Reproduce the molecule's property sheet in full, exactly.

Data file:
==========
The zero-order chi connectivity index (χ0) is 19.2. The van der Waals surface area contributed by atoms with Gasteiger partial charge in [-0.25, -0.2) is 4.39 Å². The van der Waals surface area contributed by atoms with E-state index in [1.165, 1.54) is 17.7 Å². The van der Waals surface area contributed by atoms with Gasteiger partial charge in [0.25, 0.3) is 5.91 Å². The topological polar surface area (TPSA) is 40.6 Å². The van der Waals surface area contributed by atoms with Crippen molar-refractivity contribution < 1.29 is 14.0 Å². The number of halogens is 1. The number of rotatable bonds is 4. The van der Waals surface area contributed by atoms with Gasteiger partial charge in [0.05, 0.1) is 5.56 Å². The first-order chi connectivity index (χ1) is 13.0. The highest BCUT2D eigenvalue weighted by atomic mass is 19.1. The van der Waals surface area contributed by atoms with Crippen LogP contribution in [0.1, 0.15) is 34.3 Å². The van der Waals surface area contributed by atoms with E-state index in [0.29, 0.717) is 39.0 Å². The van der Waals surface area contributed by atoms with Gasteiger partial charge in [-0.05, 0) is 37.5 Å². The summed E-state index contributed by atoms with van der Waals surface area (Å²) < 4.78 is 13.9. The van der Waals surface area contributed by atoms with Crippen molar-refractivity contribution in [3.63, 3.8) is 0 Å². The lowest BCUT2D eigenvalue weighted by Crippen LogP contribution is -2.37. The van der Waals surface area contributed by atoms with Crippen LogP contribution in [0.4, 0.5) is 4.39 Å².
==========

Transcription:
The zero-order chi connectivity index (χ0) is 19.2. The van der Waals surface area contributed by atoms with Gasteiger partial charge in [-0.25, -0.2) is 4.39 Å². The van der Waals surface area contributed by atoms with E-state index in [1.165, 1.54) is 17.7 Å². The van der Waals surface area contributed by atoms with Gasteiger partial charge in [0.25, 0.3) is 5.91 Å². The topological polar surface area (TPSA) is 40.6 Å². The van der Waals surface area contributed by atoms with Crippen molar-refractivity contribution < 1.29 is 14.0 Å². The number of halogens is 1. The number of rotatable bonds is 4. The van der Waals surface area contributed by atoms with Gasteiger partial charge in [0.05, 0.1) is 5.56 Å². The first-order chi connectivity index (χ1) is 13.0. The highest BCUT2D eigenvalue weighted by atomic mass is 19.1. The van der Waals surface area contributed by atoms with Crippen LogP contribution in [0.1, 0.15) is 34.3 Å². The van der Waals surface area contributed by atoms with E-state index in [0.29, 0.717) is 39.0 Å². The van der Waals surface area contributed by atoms with Gasteiger partial charge in [-0.05, 0) is 37.5 Å². The summed E-state index contributed by atoms with van der Waals surface area (Å²) < 4.78 is 13.9. The van der Waals surface area contributed by atoms with Crippen molar-refractivity contribution in [3.63, 3.8) is 0 Å². The lowest BCUT2D eigenvalue weighted by Crippen LogP contribution is -2.37. The van der Waals surface area contributed by atoms with Crippen LogP contribution in [0.4, 0.5) is 4.39 Å².